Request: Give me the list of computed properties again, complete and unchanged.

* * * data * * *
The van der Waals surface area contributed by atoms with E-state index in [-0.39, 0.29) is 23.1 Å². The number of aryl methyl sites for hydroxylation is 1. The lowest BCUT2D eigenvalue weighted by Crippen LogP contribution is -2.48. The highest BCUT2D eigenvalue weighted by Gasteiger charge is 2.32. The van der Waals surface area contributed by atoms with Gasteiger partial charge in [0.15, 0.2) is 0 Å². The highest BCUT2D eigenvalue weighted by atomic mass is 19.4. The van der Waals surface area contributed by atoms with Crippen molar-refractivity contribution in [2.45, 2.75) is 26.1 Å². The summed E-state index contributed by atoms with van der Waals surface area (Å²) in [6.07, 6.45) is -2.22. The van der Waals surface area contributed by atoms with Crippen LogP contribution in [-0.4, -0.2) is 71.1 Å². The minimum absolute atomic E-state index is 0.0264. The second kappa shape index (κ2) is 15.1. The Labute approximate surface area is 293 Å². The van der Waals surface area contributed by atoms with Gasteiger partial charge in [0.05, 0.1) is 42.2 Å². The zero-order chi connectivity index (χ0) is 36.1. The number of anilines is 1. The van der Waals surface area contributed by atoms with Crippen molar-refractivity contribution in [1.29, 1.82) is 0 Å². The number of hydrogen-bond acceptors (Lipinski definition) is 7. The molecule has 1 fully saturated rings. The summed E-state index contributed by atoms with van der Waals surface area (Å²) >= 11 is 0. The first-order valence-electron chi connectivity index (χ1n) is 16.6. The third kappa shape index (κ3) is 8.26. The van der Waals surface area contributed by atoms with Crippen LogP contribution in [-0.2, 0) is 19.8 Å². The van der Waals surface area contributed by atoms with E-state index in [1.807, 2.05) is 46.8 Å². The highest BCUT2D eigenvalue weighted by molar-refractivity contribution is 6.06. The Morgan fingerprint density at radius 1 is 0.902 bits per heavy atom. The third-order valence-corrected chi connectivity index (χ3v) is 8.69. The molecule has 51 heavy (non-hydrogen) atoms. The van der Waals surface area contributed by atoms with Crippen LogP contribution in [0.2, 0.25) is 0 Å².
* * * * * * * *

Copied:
The van der Waals surface area contributed by atoms with E-state index in [-0.39, 0.29) is 23.1 Å². The number of aryl methyl sites for hydroxylation is 1. The lowest BCUT2D eigenvalue weighted by Crippen LogP contribution is -2.48. The highest BCUT2D eigenvalue weighted by Gasteiger charge is 2.32. The van der Waals surface area contributed by atoms with Gasteiger partial charge in [0.15, 0.2) is 0 Å². The highest BCUT2D eigenvalue weighted by atomic mass is 19.4. The van der Waals surface area contributed by atoms with Crippen molar-refractivity contribution in [2.45, 2.75) is 26.1 Å². The summed E-state index contributed by atoms with van der Waals surface area (Å²) in [6.07, 6.45) is -2.22. The van der Waals surface area contributed by atoms with Crippen LogP contribution in [-0.4, -0.2) is 71.1 Å². The minimum absolute atomic E-state index is 0.0264. The second kappa shape index (κ2) is 15.1. The Labute approximate surface area is 293 Å². The van der Waals surface area contributed by atoms with Gasteiger partial charge in [0.05, 0.1) is 42.2 Å². The zero-order chi connectivity index (χ0) is 36.1. The number of anilines is 1. The van der Waals surface area contributed by atoms with Crippen molar-refractivity contribution in [1.29, 1.82) is 0 Å². The number of hydrogen-bond acceptors (Lipinski definition) is 7. The molecule has 1 fully saturated rings. The summed E-state index contributed by atoms with van der Waals surface area (Å²) >= 11 is 0. The first-order valence-electron chi connectivity index (χ1n) is 16.6. The third kappa shape index (κ3) is 8.26. The van der Waals surface area contributed by atoms with Crippen LogP contribution in [-0.2, 0) is 19.8 Å². The van der Waals surface area contributed by atoms with E-state index in [1.807, 2.05) is 46.8 Å². The highest BCUT2D eigenvalue weighted by molar-refractivity contribution is 6.06. The Morgan fingerprint density at radius 1 is 0.902 bits per heavy atom. The third-order valence-corrected chi connectivity index (χ3v) is 8.69. The molecule has 51 heavy (non-hydrogen) atoms. The van der Waals surface area contributed by atoms with Crippen LogP contribution in [0.2, 0.25) is 0 Å².